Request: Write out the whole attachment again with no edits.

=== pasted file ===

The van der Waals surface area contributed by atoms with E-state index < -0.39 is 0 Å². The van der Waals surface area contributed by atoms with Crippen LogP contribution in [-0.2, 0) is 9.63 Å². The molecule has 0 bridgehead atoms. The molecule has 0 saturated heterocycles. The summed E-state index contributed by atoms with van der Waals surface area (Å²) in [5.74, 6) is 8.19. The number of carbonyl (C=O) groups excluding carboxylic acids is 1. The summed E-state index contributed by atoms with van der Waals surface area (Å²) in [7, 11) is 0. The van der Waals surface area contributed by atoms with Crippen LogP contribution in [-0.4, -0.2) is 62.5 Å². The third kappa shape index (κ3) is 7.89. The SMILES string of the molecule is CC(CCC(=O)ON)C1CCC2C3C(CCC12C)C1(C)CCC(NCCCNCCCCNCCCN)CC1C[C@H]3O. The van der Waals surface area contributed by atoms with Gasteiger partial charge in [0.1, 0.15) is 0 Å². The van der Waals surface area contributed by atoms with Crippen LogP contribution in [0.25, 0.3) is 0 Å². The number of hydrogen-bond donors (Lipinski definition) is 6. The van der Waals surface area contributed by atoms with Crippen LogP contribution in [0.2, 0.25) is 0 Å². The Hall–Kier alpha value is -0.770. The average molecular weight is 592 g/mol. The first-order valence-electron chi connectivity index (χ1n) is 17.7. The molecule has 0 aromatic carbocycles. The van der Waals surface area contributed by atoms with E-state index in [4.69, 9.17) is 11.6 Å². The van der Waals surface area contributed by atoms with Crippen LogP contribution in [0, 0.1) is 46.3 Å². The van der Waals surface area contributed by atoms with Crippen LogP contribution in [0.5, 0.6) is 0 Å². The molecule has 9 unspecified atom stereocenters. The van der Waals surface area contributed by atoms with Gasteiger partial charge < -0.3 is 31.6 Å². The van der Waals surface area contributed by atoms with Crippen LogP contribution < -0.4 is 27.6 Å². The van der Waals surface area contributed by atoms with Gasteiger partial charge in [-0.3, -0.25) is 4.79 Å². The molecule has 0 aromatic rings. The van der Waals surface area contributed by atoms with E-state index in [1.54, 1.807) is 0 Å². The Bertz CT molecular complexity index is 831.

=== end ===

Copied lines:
The van der Waals surface area contributed by atoms with E-state index < -0.39 is 0 Å². The van der Waals surface area contributed by atoms with Crippen LogP contribution in [-0.2, 0) is 9.63 Å². The molecule has 0 bridgehead atoms. The molecule has 0 saturated heterocycles. The summed E-state index contributed by atoms with van der Waals surface area (Å²) in [5.74, 6) is 8.19. The number of carbonyl (C=O) groups excluding carboxylic acids is 1. The summed E-state index contributed by atoms with van der Waals surface area (Å²) in [7, 11) is 0. The van der Waals surface area contributed by atoms with Crippen LogP contribution in [-0.4, -0.2) is 62.5 Å². The third kappa shape index (κ3) is 7.89. The SMILES string of the molecule is CC(CCC(=O)ON)C1CCC2C3C(CCC12C)C1(C)CCC(NCCCNCCCCNCCCN)CC1C[C@H]3O. The van der Waals surface area contributed by atoms with Gasteiger partial charge in [0.1, 0.15) is 0 Å². The van der Waals surface area contributed by atoms with Crippen LogP contribution in [0.25, 0.3) is 0 Å². The number of hydrogen-bond donors (Lipinski definition) is 6. The van der Waals surface area contributed by atoms with Crippen LogP contribution in [0.2, 0.25) is 0 Å². The Hall–Kier alpha value is -0.770. The average molecular weight is 592 g/mol. The first-order valence-electron chi connectivity index (χ1n) is 17.7. The molecule has 0 aromatic carbocycles. The van der Waals surface area contributed by atoms with E-state index in [4.69, 9.17) is 11.6 Å². The van der Waals surface area contributed by atoms with Crippen LogP contribution in [0, 0.1) is 46.3 Å². The van der Waals surface area contributed by atoms with Crippen LogP contribution in [0.5, 0.6) is 0 Å². The molecule has 9 unspecified atom stereocenters. The van der Waals surface area contributed by atoms with Gasteiger partial charge < -0.3 is 31.6 Å². The van der Waals surface area contributed by atoms with Crippen LogP contribution < -0.4 is 27.6 Å². The van der Waals surface area contributed by atoms with Gasteiger partial charge in [-0.3, -0.25) is 4.79 Å². The molecule has 0 aromatic rings. The van der Waals surface area contributed by atoms with E-state index in [1.54, 1.807) is 0 Å². The Bertz CT molecular complexity index is 831.